Flea beetles -- risk to plant health
Report no: 2019:17
The flea beetles in the genus Epitrix present a low risk to Norwegian potato production. However, this risk can increase if potatoes are imported from countries where Epitrix is present, or if climate change causes increased temperatures in Norway.
This is the conclusion from the Norwegian Scientific Committee for Food and Environment in the recent pest risk assessment of selected Epitrix species. The Norwegian Food Safety Authority commissioned the risk assessment.
Epitrix is a genus of small beetles often called flea beetles, which belong to the family of leaf beetles (Chrysomelidae). There are 162 described species of Epitrix, and probably many more undescribed species. At least 10 of the Epitrix species are known to damage potato tubers. At present no Epitrix species are known to have damaged potatoes in Norway.
Import of potatoes is the most important path of entry
VKM identified three Epitrix species of potential phytosanitary concern for Norway. These three species, probably native to the Americas, have established themselves in southern Europe in countries that export potato tubers to Norway. “Unwashed potatoes is considered to be the source with the highest probability of conveying Epitrix species to Norway,” tells Johan Stenberg, chair of the Epitrix project group.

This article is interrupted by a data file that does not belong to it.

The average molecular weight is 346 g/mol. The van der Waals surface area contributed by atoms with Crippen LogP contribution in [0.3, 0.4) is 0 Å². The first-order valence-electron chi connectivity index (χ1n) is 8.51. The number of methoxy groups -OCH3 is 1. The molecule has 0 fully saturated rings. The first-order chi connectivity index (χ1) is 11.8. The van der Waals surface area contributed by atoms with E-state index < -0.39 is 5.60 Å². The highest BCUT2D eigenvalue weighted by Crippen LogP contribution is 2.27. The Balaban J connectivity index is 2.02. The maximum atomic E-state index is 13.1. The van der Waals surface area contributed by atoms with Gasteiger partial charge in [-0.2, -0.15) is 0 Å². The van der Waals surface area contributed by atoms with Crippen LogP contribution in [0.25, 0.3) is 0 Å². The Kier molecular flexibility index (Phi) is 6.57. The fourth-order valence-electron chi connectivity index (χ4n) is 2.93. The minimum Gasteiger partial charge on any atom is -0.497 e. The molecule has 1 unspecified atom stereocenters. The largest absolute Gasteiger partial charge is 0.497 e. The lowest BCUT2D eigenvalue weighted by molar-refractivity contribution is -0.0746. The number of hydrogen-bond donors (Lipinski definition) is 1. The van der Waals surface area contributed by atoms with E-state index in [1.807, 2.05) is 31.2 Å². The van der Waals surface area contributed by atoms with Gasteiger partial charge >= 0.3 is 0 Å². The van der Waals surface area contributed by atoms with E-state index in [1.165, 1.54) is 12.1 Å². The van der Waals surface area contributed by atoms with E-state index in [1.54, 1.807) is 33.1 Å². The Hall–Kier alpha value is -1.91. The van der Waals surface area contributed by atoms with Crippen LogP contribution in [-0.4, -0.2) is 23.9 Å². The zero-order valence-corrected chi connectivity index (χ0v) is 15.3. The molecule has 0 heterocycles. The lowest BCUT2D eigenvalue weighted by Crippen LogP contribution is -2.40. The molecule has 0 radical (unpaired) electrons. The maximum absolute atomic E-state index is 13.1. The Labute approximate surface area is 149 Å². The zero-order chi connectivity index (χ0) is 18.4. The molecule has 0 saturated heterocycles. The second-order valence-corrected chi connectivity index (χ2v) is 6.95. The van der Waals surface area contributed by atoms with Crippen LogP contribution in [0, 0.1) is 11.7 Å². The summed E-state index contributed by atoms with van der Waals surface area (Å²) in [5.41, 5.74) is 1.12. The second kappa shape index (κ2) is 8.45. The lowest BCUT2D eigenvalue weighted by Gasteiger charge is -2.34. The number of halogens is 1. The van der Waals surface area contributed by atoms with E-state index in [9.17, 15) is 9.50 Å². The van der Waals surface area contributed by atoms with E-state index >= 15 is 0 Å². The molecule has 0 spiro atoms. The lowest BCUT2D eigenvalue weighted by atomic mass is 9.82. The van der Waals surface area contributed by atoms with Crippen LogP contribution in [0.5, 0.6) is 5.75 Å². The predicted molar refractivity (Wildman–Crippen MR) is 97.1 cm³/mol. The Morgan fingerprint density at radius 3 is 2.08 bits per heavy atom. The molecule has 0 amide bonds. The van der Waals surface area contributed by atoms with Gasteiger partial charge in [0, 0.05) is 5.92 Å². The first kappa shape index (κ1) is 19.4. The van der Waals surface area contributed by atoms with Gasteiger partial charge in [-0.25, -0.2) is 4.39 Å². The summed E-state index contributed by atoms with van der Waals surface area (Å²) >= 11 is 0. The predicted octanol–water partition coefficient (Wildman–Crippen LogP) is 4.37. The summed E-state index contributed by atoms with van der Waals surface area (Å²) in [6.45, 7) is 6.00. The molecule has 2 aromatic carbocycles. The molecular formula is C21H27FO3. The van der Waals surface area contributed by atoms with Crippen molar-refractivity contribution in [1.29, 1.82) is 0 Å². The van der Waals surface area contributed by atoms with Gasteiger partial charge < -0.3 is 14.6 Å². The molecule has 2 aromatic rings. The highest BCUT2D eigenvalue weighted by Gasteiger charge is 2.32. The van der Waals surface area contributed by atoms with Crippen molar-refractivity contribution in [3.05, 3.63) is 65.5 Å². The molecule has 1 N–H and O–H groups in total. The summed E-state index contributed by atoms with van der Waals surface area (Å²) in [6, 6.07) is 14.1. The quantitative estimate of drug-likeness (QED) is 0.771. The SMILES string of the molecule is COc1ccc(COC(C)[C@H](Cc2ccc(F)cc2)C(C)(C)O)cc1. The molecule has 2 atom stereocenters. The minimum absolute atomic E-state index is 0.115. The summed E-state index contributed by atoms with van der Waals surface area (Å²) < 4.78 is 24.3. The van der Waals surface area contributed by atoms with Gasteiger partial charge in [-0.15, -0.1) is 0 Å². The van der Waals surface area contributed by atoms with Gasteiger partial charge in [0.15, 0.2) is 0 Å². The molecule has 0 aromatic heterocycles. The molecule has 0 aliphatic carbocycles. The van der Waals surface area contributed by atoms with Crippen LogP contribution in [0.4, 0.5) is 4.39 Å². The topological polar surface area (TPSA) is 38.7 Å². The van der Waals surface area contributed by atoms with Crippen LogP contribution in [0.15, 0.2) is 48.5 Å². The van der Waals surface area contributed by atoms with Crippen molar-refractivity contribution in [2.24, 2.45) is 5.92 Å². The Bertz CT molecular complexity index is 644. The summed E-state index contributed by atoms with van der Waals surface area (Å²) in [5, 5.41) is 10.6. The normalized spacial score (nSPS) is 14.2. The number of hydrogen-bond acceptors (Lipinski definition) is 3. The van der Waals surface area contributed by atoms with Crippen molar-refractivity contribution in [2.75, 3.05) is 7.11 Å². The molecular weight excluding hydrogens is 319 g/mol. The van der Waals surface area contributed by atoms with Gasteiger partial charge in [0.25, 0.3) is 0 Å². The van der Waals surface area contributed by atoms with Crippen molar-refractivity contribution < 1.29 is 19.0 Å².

Reducing the risk by washing potatoes
VKM has also assessed risk reduction options that can reduce the probability of entry, establishment and spread of Epitrix. As consignments are closed, and the beetles have limited capabilities to spread naturally, there is low risk of Epitrix spreading to Norwegian habitats having cultivated or wild host plants.
“Washing potatoes before they are imported into Norway is probably the most efficient risk reduction option,” says Stenberg.
The Norwegian climate could also limit the establishment of Epitrix species in Norway. VKM has modelled the potential distribution of the three species, based on their known occurrence in the Americas and different climate variables.
“The results indicate a low probability of establishment in Norway, but this conclusion has a high degree of uncertainty,” says Stenberg.
VKMs panel on plant health is responsible for the risk assessment.
The Norwegian Scientific Committee for Food and Environment